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SLBAM: the NHL is a copycat league

What’s up gang. What big news for the Habs with the signing of their goalie! I don’t think anyone is losing out in this signing, and it’s a fair one. Now it’s time for the organization to trust a goalie and try to give him as many opportunities as possible.

Now, here’s the answer to your questions.

There’s room, but it’s difficult, in the sense that you can’t really revolutionize a lot of things, because you don’t have many games you can redo. I’ll take zone exits as an example, there’s not much else you can do right now, same thing with transitions.

You can always try something new on set breakout/regroup, because the game’s stopped. What we’re seeing on a regular basis is new face-offs in all three zones.

One thing I can’t wait to see changed is the famous “drop” zone exit on the power play.

I think there are so many other things we could do. In the KHL, we’ve seen the strategy of pulling your goalie in overtime. But here in the NHL, LAH and ECHL, there’s a rule against it.

So we talk about recycling, but sometimes it’s recycling from years ago that comes back.

Also, each team is different, depending on its personnel. For example, Pittsburgh wouldn’t necessarily be able to play in the defensive zone like the Boston Bruins, with the defenseman dropping his player at the top of the circles.

One thing’s for sure, though, when we talk about the NHL, we’re often talking about a “copycat” league: winning teams are often analyzed in the off-season, and many teams change their style of play to copy those who’ve won.

This summer, when we had our organizational meeting with Pittsburgh, Wilkes and Wheeling, we took a close look at Las Vegas. That says a lot.

As best we can. The reality in the ECHL is that we provide two teams ahead of us (AHL, NHL), and we can only have 22 players on our roster.

So when the Penguins are injured in our case, we know they’re going to recall players to Wilkes. Even though Wilkes has almost six forward lines, they’re going to call some back from us.

Not long ago, they had four of our forwards with them, our goalie and a defenseman. Not to mention that our other two best forwards were injured…

Take away six of your top seven forwards, a top defenseman and the number 1 goalie and try to compete against teams with a full line-up, it’s not always easy.

So at that point, we have to look at trades, free agents or the SPHL, which is a league below us.

Like last week, we called up Xavier Filion, who played his hockey in Quebec and finished his 20th year with Rimouski. A right-handed center whom we were able to discover and who has been of great service to us.

Otherwise, it’s not impossible to play a game with a smaller number of players, because we haven’t had time to call someone back, or because they’re far too far away to make the trip on the same day.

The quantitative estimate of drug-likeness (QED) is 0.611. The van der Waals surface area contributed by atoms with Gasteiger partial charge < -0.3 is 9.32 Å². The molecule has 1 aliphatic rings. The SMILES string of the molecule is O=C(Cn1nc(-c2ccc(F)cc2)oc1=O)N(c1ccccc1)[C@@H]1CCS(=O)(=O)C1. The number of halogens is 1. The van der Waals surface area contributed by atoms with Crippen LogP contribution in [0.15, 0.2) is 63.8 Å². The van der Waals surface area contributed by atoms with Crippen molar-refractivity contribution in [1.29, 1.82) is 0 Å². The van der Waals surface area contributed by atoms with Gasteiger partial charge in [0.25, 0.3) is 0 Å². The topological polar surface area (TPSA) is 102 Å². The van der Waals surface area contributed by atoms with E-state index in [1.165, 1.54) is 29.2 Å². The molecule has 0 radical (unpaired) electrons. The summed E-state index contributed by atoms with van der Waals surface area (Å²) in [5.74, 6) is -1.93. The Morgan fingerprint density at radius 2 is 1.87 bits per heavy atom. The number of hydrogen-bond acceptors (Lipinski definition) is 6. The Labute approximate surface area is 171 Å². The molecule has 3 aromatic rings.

The ECHL is a real headache in this respect.

Just last Wednesday, we were filling the bus for our evening game in Indy. Our line-up is done, our morning practice is done and there’s only 15 minutes to go.

Two players came up to us to say they couldn’t play (I can’t divulge the reasons out of respect). So we had no choice but to find a solution. Fortunately, two LAH players had returned, but your line-up changes quickly.

The salary cap in the ECHL is $14,100 per week for the 22 players on the roster. The average salary in the league is around $720 US per week.

On top of this, players receive insurance, accommodation is provided and, of course, food is provided on the road in the form of a per diem. At the arena, lunch is included.

We’re talking about $550 to $1600 a week, depending on whether the player is a rookie or a veteran and other factors.

Unfortunately, contracts are not guaranteed. So when a player is let go, he’s left without a contract and free to sign wherever he wants. Many have to fight for their position, and sometimes this creates a battle, but it’s never easy to tell a player that he’s been released.

I think this comes from football with the “challenges” and I don’t hate it, to be honest. In the sense that we see it, the game is getting faster and faster and the referees are taking more and more out of it.

And frankly, it won’t get any better with time.

What I’d like to see is something automatic for offsides. In the sense of a camera all along the blue line, and as soon as there’s an offside, you hear a buzzer in the arena that stops the game and indicates that there’s an offside.

Sometimes it might take one to three seconds after the zone has been entered, but then there’d be no grey zone. Because let’s face it, there must be more than 10 offsides per game that aren’t called.

Extension

This ends my article, once again, thank you all. Have a good Sunday and we’ll talk again @Mitch_Giguere.

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